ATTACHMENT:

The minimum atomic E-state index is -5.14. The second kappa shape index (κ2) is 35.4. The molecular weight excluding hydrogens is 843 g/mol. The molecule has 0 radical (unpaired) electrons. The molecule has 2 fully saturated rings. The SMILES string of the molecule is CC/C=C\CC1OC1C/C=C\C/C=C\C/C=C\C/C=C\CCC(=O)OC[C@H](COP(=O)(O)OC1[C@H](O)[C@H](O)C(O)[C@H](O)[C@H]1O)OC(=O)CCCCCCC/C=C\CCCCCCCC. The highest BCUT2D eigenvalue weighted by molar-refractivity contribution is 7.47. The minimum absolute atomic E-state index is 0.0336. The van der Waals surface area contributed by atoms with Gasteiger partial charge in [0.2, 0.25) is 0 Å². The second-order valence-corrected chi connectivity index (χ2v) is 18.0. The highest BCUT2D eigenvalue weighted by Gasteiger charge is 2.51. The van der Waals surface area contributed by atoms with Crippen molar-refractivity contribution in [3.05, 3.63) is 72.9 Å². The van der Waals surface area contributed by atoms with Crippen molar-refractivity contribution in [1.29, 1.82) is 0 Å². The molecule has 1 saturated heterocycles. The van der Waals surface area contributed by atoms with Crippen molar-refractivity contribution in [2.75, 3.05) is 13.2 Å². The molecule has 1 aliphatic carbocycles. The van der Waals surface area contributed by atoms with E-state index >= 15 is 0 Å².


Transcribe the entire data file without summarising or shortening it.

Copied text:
The minimum atomic E-state index is -5.14. The second kappa shape index (κ2) is 35.4. The molecular weight excluding hydrogens is 843 g/mol. The molecule has 0 radical (unpaired) electrons. The molecule has 2 fully saturated rings. The SMILES string of the molecule is CC/C=C\CC1OC1C/C=C\C/C=C\C/C=C\C/C=C\CCC(=O)OC[C@H](COP(=O)(O)OC1[C@H](O)[C@H](O)C(O)[C@H](O)[C@H]1O)OC(=O)CCCCCCC/C=C\CCCCCCCC. The highest BCUT2D eigenvalue weighted by molar-refractivity contribution is 7.47. The minimum absolute atomic E-state index is 0.0336. The van der Waals surface area contributed by atoms with Gasteiger partial charge in [0.2, 0.25) is 0 Å². The second-order valence-corrected chi connectivity index (χ2v) is 18.0. The highest BCUT2D eigenvalue weighted by Gasteiger charge is 2.51. The van der Waals surface area contributed by atoms with Crippen molar-refractivity contribution in [3.05, 3.63) is 72.9 Å². The van der Waals surface area contributed by atoms with Crippen molar-refractivity contribution in [1.29, 1.82) is 0 Å². The molecule has 1 saturated heterocycles. The van der Waals surface area contributed by atoms with Crippen molar-refractivity contribution in [2.75, 3.05) is 13.2 Å². The molecule has 1 aliphatic carbocycles. The van der Waals surface area contributed by atoms with E-state index >= 15 is 0 Å².